Under the slogan “Design Moves Life Moves Design”, the second edition of Amman Design Week (ADW) is currently taking place in Jordan’s capital until 14 October, presenting a critical cross-section of design in the region.
Abeer Seikaly and Rana Beiruti, directors of ADW, speak to designMENA about this year’s programme, highlighting the importance of creating a platform that will further empower local designers.
“It has been a continuation of what we started last year,” says Seikaly. “There was an overwhelming response from people from all walks of life, both local and international guests. What I constantly heard from many people that have visited other design weeks is that ADW feels new and fresh, and local at the same time.”
Driving “a collective action to make a difference,” Beiruti adds that movement as a theme can be read in many ways and that designers responded to it differently.
“Many designers responded to environmental issues, such as water scarcity and other issues that are important to all of us living in Jordan,” explains Beiruti. “But, it is also critical the way they used these limited resources that we have to make beautiful and functional designs that are relevant to contemporary culture in Jordan.”
With more than 100 designers and design firms involved in this year’s programme, Seikaly explains that for the event to be successful, it was crucial to work closely with designers throughout the year.
“As organisers, our job was ‘to stitch and tailor’ every aspect of this experience,” she says. “It was not about receiving applications and accepting them; it was about working with the designers and connecting them with the industry, finding funds for their projects and most importantly helping them turn their ideas and dreams into something tangible and sensual.”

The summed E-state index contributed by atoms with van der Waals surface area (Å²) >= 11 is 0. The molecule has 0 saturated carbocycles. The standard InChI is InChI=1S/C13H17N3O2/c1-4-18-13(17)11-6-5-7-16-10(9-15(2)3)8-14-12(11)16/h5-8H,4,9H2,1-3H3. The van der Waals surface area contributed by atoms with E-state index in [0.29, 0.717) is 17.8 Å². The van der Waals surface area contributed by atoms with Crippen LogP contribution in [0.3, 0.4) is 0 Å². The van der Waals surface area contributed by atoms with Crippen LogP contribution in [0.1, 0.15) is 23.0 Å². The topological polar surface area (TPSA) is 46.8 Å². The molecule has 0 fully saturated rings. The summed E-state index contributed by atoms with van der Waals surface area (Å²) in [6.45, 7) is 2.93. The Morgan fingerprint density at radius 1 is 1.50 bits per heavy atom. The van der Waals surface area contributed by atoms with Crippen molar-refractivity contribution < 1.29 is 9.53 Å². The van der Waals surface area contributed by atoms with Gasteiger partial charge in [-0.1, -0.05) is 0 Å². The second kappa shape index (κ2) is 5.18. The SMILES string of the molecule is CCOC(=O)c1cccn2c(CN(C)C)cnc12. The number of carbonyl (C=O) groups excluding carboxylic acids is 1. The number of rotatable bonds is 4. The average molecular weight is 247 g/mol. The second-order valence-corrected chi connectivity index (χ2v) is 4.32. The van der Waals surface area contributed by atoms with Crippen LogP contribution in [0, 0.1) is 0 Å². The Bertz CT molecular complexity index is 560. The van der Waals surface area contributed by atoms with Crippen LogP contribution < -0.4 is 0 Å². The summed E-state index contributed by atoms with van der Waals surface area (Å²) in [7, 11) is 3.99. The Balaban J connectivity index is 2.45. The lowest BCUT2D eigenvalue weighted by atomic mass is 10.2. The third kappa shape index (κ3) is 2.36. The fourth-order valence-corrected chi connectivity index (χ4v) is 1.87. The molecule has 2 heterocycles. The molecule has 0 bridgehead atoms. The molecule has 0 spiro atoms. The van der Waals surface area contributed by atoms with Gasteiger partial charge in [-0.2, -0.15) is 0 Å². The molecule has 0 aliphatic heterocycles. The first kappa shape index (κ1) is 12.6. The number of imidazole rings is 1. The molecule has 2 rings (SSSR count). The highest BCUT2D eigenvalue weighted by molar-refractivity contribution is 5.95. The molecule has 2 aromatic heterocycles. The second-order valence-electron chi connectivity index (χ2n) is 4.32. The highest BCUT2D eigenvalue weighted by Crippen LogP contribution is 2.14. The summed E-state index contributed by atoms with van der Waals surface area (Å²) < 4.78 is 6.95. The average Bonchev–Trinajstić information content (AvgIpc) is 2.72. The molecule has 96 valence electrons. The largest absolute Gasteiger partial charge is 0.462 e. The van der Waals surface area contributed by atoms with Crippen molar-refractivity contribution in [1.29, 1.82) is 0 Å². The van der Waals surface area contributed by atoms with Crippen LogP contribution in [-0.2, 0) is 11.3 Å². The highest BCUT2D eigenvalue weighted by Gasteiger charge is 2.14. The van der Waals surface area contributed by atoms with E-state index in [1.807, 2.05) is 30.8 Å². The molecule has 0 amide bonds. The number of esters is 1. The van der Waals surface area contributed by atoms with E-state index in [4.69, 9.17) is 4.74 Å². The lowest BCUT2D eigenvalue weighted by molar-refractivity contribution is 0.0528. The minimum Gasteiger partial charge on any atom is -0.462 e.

Both Beirut and Seikaly are confident that the city’s design scene has the capacity to further grow and progress into to the self-sustainable and commercially viable creative hub.
“I don’t think that commercially viable should be synonymous with mass-produced,” says Beiruti. “One of the problems that many local designers face is the small market of Amman. As a platform, Amman Design Week aims to help them meet and collaborate with other designers in the region and eventually grow their marketplace. We are hearing a lot of success stories about our designers who are collaborating with designers from Lebanon or working with clients in Dubai.”
As Beiruti explains, Jordanian designers need a further exposure of their work.
“Designers need a reason to produce. What propels most of them to produce something better is also the fact that the local design industry got together,” adds Seikaly. “We live in a time that is quite complex, and designers cannot work in silos.”
As a city-wide engagement, ADW is featuring creative spaces around the city, hosting different events, workshops, and exhibitions.
“This is something we want for our city and our designers,” says Beiruti. “It is a collective effort, and we couldn’t do it alone.”